Next act of digital crime

In this Digital Age, data and information are valuable resources to every person. An identity is the most natural part of a person. Theft of data and identity through hacking and other digital means are the most prevalent cyber crimes. Identity theft is a sub-set of Data Theft. There are many situations when identity of a person (victim) is controlled by another person without their consent or even their knowledge. When someone wrongfully obtains and illegally exploits the data of any person by fraud and deception for personal economic use at the expense of others, this constitutes a cyber crime.

Data is the creation of personal knowledge alongwith the prudence of a person, which together forms Information, and a computer program is a collection of such data can be interpreted as Instructions. The trade secret, technical know – how, designs, music, films, books, personal data including usernames, credit cards numbers, digital or electronic signature, email and passwords are all tangible form of intellectual property that drives the economy of Information. A lot of capital, time and efforts go into the creation and compilation of such information. Unlike the finger impression of a person, which is unique and cannot be imitated by someone for any personal use; the personal information of a person however unique and protected can be abused when in the hands of someone with mens rea who intends to commit actus reus. Lately a social security number, a bank account or any credit/debit card number, a telephone calling number and other valuable assets can be easily exploited with the simplest digital equipments. Many unauthorized persons have acquired funds out of several financial bank accounts by illegally obtaining the identity and running vast debts while using the name of the victim. An identity is an inherent part of every person. The fraudulent use of an identity by another person or entity for an unlawful economic gain is known as Identity Theft.

The Indian Law recognizes an identity of a person as a vital part of their personal data, thus data theft is a sub-set of an identity theft. Information theft is a serious crime and the core element for such theft is Impersonation. Identity theft as a crime have existed independent of the internet and computer system but with the advent of the technology, advance computer system including smart mobile phones have eased the possibility of cyber theft with the use of the internet. Theft of any information by computers under any modus operandi dependent or independent of the internet is punishable under The Information Technology Act, 2000.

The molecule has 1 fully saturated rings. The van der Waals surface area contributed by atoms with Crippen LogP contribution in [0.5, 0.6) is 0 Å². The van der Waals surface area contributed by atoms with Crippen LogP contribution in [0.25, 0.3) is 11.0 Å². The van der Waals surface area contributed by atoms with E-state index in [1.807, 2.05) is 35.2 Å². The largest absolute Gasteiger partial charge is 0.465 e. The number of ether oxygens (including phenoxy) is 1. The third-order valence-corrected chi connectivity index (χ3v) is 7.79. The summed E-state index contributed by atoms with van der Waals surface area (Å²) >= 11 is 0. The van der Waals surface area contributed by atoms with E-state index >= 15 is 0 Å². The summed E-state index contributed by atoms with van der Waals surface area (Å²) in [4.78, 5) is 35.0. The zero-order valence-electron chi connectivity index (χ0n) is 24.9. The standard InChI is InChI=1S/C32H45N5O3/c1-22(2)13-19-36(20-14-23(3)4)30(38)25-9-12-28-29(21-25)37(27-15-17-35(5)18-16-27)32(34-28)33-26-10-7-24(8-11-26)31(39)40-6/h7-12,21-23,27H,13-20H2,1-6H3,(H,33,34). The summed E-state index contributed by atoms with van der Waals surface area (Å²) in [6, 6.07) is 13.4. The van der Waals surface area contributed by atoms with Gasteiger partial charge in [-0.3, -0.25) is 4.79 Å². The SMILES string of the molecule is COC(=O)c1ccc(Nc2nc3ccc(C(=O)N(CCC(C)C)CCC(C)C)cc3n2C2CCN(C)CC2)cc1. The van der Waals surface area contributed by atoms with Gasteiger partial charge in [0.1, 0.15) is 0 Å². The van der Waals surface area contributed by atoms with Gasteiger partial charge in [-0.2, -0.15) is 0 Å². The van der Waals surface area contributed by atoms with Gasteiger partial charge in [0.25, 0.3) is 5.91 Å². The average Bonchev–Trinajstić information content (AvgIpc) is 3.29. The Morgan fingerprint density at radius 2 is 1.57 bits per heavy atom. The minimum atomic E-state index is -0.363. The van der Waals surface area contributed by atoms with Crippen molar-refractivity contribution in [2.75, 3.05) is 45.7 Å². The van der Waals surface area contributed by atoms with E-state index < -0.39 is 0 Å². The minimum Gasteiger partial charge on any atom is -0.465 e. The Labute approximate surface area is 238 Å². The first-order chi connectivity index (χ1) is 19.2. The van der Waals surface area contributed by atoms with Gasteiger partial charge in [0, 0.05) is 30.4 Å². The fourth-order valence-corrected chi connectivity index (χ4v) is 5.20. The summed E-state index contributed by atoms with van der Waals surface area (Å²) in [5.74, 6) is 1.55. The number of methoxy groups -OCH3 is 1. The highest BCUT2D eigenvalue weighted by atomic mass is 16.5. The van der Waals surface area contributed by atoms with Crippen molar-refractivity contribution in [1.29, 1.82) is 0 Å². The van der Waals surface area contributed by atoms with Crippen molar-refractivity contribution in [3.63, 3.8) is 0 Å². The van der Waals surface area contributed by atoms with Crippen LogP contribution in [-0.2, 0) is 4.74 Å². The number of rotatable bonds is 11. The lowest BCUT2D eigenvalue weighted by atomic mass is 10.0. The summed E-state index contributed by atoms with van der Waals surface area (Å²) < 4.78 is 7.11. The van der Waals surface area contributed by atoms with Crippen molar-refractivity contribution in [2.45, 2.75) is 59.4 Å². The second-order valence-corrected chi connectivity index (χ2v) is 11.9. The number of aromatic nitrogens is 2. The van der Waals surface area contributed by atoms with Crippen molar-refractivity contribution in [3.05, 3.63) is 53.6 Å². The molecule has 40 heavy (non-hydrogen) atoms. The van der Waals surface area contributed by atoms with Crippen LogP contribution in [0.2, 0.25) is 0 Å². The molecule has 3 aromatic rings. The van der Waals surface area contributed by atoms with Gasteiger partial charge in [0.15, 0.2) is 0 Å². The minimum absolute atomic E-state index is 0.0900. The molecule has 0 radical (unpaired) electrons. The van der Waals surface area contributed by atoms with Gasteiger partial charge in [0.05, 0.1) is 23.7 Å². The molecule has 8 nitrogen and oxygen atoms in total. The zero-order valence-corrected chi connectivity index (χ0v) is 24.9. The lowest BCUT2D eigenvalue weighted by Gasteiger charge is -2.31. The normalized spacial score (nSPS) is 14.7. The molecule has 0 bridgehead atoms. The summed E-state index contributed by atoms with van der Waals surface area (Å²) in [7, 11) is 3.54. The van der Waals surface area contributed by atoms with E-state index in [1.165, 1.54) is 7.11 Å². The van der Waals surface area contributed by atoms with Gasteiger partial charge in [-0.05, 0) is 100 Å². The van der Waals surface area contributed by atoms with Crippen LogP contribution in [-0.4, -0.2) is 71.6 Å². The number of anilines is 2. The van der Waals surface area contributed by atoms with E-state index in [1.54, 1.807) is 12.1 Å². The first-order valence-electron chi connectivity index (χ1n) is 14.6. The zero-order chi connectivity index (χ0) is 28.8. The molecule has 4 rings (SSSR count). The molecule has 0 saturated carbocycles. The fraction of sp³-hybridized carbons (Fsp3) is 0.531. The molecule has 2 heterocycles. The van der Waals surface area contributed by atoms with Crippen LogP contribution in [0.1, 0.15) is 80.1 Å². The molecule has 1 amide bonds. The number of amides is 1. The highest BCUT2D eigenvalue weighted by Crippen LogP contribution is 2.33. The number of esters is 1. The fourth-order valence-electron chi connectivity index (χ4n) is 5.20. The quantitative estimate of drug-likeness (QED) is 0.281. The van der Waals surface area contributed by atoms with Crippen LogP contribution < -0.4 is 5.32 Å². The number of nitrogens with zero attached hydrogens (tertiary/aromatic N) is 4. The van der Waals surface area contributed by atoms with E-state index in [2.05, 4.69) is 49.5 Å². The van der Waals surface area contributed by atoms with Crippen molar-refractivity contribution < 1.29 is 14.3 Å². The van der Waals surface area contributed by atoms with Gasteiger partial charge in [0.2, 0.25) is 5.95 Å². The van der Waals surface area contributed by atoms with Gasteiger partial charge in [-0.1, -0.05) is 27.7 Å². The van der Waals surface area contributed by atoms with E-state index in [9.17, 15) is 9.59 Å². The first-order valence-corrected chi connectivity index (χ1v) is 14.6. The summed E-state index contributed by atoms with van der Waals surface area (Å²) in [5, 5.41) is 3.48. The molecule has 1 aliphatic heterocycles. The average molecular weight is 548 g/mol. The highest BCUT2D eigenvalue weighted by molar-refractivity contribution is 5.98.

The Information Technology Act, 2000 defines “Data” as a representation of information, knowledge, facts, concepts or instructions which have been prepared or have been prepared in a formalized manner, and is intended to be processed, is being processed or has been processed in a computer system or computer network, and may be in any form (including computer printouts, magnetic or optical storage media, punched cards, punched tapes) or stored internally in the memory of the computer.

All cyber fraud and digital scams including hacking, phishing constitute as Data Crimes. When any information or intellectual property is encapsulated in any system for instance in a floppy disc, compact disc or any external or internal drive of such system, they altogether form a moveable property and when such moveable property is dishonestly moved without the consent of the person in possession or acquire either the data or the system by vexatious means shall constitute such data related crimes.
 

Philip Anthony Hammond, a British Conservative Politician righteously quotes that the cyber weapons provide the tantalizing possibility of being able to cripple the enemy without inflicting lasting damage…

Previously, the Laws of India did not address data theft separately.  The offences were read and punished under The Indian Penal Code, 1860. The offences were read as Cheating u/s 415 IPC, Cheating by Personation u/s 416 IPC, Breach of Trust u/s 378 IPC. The Indian Penal Code, 1860 did not recognize punishment for stealing of online data and information as theft u/s 375. The cyber criminals are not in any way similar to the habitual criminals. The offences of a cyber crime were not appropriately addressed, thus criminals could be not be punished accordingly and the victims were deprived of the Due Process.